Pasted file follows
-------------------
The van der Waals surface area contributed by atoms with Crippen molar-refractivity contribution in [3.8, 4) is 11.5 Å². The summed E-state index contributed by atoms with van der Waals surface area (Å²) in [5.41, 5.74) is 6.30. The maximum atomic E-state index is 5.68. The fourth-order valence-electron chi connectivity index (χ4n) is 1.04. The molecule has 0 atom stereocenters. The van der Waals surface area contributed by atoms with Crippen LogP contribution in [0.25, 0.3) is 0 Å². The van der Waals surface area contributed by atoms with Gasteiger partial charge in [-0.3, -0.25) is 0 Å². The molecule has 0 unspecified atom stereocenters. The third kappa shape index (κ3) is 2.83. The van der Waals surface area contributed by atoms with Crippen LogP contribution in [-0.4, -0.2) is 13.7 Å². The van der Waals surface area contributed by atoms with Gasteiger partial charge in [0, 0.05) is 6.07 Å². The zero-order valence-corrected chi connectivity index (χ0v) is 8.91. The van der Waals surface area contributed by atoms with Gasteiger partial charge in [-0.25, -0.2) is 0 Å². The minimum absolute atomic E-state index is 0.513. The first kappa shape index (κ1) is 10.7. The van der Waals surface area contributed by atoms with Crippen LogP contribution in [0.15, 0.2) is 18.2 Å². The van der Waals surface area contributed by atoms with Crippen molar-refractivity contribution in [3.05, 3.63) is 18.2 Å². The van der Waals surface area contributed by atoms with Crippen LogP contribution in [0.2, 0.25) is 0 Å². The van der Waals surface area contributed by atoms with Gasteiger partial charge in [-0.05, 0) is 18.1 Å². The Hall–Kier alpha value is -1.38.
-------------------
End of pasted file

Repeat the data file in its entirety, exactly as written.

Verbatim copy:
The van der Waals surface area contributed by atoms with Crippen molar-refractivity contribution in [3.8, 4) is 11.5 Å². The summed E-state index contributed by atoms with van der Waals surface area (Å²) in [5.41, 5.74) is 6.30. The maximum atomic E-state index is 5.68. The fourth-order valence-electron chi connectivity index (χ4n) is 1.04. The molecule has 0 atom stereocenters. The van der Waals surface area contributed by atoms with Crippen LogP contribution in [0.25, 0.3) is 0 Å². The van der Waals surface area contributed by atoms with Gasteiger partial charge in [-0.3, -0.25) is 0 Å². The molecule has 0 unspecified atom stereocenters. The third kappa shape index (κ3) is 2.83. The van der Waals surface area contributed by atoms with Crippen LogP contribution in [-0.4, -0.2) is 13.7 Å². The van der Waals surface area contributed by atoms with Gasteiger partial charge in [0, 0.05) is 6.07 Å². The zero-order valence-corrected chi connectivity index (χ0v) is 8.91. The van der Waals surface area contributed by atoms with Gasteiger partial charge in [-0.25, -0.2) is 0 Å². The minimum absolute atomic E-state index is 0.513. The first kappa shape index (κ1) is 10.7. The van der Waals surface area contributed by atoms with Crippen LogP contribution in [0.15, 0.2) is 18.2 Å². The van der Waals surface area contributed by atoms with Crippen molar-refractivity contribution in [3.05, 3.63) is 18.2 Å². The van der Waals surface area contributed by atoms with Crippen LogP contribution in [0.2, 0.25) is 0 Å². The van der Waals surface area contributed by atoms with Gasteiger partial charge in [-0.05, 0) is 18.1 Å². The Hall–Kier alpha value is -1.38.